NHS apology at four GPs fail to spot cleft palate

Lisa Blackburn with her daughter Megan, who was born with a cleft palate

Lisa Blackburn with her daughter Megan, who was born with a cleft palate

First published in News Swindon Advertiser: Photograph of the Author by , @SwindonAdver007

PARENTS Lisa and Martin Blackburn have spoken of their disgust after doctors failed to pick up on their baby daughter’s cleft palate on more than four separate occasions.

The couple, from Kingsdown, have been back and forth to Abbey Meads Surgery with their five-and-a-half month old daughter Megan since she was born. She has suffered with wheezing, sweating and feeding problems. She also failed a hearing test, which could have been as a result of the cleft palate.

Mum Lisa, 35, a care assistant, said she had been concerned for months that her daughter had been aspirating – when food enters the lungs – but doctors diagnosed reflux (vomiting) and then tonsilitis.

She said on four occasions, four different doctors at the surgery had looked inside Megan’s mouth and failed to spot that she had a cleft palate, a birth defect that results in an opening in the roof of the mouth.

Cleft palates are usually picked up at the routine 20-week scan or soon after birth.

But Lisa says it was never mentioned during her scan, and it was not picked up on when Megan was discharged from the Great Western Hospital.

She will now have to undergo an operation at the John Radcliffe Hospital in Oxford.

But a cleft palate could lead to feeding, speech and hearing problems, ear infections, dental decay, jaw development problems and psychosocial issues.

Following the operation, ongoing or follow-up treatment that lasts for up to 20 years could also be required.

Lisa said: “Four doctors have looked in her mouth and one even diagnosed her with tonsilitis just before Christmas.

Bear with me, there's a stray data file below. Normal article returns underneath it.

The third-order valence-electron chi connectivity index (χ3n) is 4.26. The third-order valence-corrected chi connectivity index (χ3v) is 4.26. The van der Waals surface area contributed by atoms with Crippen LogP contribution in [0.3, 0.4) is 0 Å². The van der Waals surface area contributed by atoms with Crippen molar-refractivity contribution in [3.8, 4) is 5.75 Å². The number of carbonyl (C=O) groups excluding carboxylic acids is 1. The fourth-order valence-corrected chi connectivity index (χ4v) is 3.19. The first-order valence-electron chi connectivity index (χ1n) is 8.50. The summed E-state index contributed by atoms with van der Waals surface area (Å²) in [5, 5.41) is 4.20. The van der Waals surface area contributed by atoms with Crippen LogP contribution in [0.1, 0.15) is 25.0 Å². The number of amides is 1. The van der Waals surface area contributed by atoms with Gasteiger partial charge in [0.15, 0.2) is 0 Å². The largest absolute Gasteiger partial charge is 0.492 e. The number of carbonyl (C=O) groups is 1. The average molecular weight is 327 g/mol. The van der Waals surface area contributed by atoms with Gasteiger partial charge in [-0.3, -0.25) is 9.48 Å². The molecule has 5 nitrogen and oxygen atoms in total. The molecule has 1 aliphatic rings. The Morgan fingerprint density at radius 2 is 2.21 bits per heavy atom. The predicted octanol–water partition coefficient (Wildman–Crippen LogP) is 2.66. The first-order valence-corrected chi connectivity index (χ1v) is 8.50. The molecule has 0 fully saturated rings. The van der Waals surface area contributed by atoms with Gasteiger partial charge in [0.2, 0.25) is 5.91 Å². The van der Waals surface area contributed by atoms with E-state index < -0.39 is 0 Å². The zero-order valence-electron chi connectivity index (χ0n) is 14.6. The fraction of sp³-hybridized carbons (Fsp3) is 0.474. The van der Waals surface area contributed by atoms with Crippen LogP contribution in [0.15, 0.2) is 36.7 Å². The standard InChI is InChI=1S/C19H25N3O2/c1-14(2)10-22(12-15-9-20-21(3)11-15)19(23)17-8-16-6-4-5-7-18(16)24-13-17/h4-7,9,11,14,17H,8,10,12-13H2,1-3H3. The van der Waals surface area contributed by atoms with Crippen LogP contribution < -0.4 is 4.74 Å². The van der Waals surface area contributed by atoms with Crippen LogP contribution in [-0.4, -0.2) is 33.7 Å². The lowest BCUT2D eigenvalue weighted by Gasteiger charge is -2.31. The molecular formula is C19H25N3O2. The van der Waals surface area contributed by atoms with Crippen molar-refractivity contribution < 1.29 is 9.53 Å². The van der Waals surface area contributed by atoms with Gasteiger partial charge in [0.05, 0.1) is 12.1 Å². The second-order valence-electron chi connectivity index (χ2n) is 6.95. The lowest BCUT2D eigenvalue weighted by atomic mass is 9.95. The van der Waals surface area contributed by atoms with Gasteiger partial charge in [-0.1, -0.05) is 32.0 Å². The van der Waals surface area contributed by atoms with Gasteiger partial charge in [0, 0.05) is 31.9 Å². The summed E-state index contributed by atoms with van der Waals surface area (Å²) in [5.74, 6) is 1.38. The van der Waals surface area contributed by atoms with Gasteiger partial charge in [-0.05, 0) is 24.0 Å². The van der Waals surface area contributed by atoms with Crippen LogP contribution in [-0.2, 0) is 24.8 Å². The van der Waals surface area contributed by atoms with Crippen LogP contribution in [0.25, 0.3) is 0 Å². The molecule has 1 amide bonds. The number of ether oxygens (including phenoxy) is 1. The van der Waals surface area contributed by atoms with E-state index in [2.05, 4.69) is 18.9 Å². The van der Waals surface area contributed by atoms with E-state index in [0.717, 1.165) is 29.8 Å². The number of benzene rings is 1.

“The last straw came last week when I took her for an emergency appointment and I said I wanted to know why she is constantly unwell. “She was on her fourth cold – she had tonsilitis apparently, and she’s also had a chest infection, ear infection and maybe a bladder infection, but because she is such a happy baby you would never know. “The doctor looked in her mouth and said to me ‘when is she booked in to have an operation on her cleft palate?’.

“I just burst into tears, it was shocking. I was so angry I just couldn’t believe it. “At one point, one of the doctors told me to take her home and enjoy her because there was nothing wrong with her, they made me feel like I was going crazy and I started to think I was being too paranoid over the little girl I’d always wanted.”

Lisa and Martin have spent more than £150 on different feeding bottles for Megan as she was struggling with feeds and being sick through her nose.

Martin said: “I’m concerned that she is going to suffer because it wasn’t picked up at birth. We haven’t had the support in place that we needed from the beginning – if we had, we could have solved all the problems with her feeding from the start.

“We’ve done endless amounts of research since she was diagnosed, but she will have to have speech therapy now because it has been left so long. “It can cause glue ear and dental problems.”

Lisa added: “We are disgusted, you just don’t questions someone who’s a GP, you just think they know more than you.

“Despite everything Megan has had wrong with her, she is always really happy. It makes me wonder what she would have been like if she was healthy.”

An NHS Swindon spokeswoman apologised to the family. She said: “In some cases it can take time to confirm a full diagnosis, and we apologise for the distress this has caused the Blackburn family.

“We are committed to providing the best ongoing care and treatment, and the practice will be investigating the background to these events.”

A GWH spokeswoman said they would be pleased to meet the couple to discuss their concerns.

“We urge Mr and Mrs Black-burn to contact us via our Patient Advice and Liaison Team,” she said. “Cleft palates can be detected with an ultrasound examination or shortly after birth, however some cleft palates can be more difficult to detect.”

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